If you’re looking for stable dividends, the Big Five Canadian banks are a great place to start. After all, none of them have cut their payouts since World War II. And just as importantly, they only devote about half of their income to their dividends. So, even if their bottom lines suffer a big hit, their payouts are still very affordable. But which of these dividend is the best one to own today?
Below are the annualized yields you can get from each of the five banks, as of this writing.
Other things to consider
At first glance, BNS and CIBC seem to have the best dividends out of the Big Five. But there’s a reason why they have such a big yield. Let’s start with CIBC.
The bank is easily the most Canada-focused of all the Big Five banks, having few international operations to speak of. On the plus side, this allows the bank to be more focused and earn better returns. But it also means the bank has limited growth prospects, especially given the state of Canada’s economy.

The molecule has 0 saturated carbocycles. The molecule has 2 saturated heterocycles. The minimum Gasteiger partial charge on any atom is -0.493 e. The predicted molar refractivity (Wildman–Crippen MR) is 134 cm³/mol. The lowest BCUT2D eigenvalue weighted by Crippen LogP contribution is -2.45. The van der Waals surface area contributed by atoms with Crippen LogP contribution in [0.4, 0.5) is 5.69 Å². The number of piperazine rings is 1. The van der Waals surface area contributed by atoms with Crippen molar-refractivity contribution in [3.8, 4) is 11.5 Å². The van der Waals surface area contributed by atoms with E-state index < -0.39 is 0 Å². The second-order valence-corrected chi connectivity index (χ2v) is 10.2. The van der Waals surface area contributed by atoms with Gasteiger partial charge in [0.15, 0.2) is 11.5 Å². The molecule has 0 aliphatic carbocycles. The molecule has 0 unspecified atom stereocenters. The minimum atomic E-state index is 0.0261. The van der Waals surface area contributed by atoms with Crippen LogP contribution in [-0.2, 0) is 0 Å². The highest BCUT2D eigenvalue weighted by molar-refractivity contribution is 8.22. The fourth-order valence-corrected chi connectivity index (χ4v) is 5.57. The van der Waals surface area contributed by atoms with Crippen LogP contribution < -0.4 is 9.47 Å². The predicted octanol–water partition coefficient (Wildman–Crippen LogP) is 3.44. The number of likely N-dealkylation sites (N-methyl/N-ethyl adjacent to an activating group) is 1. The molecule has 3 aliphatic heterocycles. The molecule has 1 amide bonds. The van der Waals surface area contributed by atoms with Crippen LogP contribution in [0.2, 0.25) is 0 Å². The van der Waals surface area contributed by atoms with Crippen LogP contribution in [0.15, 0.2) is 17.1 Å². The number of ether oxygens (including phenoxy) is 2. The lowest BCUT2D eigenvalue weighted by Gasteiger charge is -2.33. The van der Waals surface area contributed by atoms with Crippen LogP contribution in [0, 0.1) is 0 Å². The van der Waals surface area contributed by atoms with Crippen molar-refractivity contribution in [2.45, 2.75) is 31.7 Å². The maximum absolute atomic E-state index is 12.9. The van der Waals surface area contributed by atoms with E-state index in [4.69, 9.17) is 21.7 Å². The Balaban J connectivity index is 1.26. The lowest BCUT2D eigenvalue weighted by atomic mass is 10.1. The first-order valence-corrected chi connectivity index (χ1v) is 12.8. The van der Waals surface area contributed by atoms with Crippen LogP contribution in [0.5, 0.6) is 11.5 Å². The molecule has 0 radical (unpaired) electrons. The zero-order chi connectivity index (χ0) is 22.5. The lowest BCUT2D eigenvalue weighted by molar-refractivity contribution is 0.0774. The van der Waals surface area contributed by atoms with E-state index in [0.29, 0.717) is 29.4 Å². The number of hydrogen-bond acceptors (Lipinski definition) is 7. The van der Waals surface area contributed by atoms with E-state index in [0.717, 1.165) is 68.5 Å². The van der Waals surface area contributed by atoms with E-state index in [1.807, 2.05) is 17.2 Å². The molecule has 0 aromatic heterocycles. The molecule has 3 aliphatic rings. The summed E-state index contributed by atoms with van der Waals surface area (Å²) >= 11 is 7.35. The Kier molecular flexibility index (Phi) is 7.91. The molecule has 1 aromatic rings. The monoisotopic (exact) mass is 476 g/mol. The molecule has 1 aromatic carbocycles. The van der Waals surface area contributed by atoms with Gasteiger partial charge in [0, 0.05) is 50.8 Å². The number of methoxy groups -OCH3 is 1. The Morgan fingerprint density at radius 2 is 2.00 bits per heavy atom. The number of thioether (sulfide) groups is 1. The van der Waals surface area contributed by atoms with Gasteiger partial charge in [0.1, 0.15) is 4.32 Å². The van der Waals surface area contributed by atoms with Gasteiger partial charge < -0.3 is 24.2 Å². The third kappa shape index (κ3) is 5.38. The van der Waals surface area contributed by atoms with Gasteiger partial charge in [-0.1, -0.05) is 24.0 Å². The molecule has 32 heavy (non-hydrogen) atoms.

Meanwhile, BNS has its own issues. The bank has big operations in Latin America and the Caribbean, which normally would be considered an opportunity to grow, but lately that has been a source of weakness. Many Latin American countries, including the ones that BNS is concentrated in, are struggling with low commodity prices. And banks in the Caribbean have suffered for years.
TD may look like it has the worst dividend. But the company is probably the best-situated out of all the Big Five banks. It has relatively little exposure to the energy industry and is heavily focused on Ontario and the U.S. East Coast. So, even though Canada is now in recession, the bank should continue to prosper in this environment.
Which one(s) should you buy?
The answer to this question depends on what kind of investor you are, and what kind of bet you want to make. If you’re looking to make a bet on the Canadian economy, you should go with CIBC. For emerging markets, BNS is definitely the answer. But if you’re simply looking for a solid dividend from a strong company, your best bet is to simply accept the lower yield from TD.
Of course, the search for quality dividends doesn’t end there. For more such names, be sure to check out the free report below.
Fool contributor Benjamin Sinclair has no position in any stocks mentioned.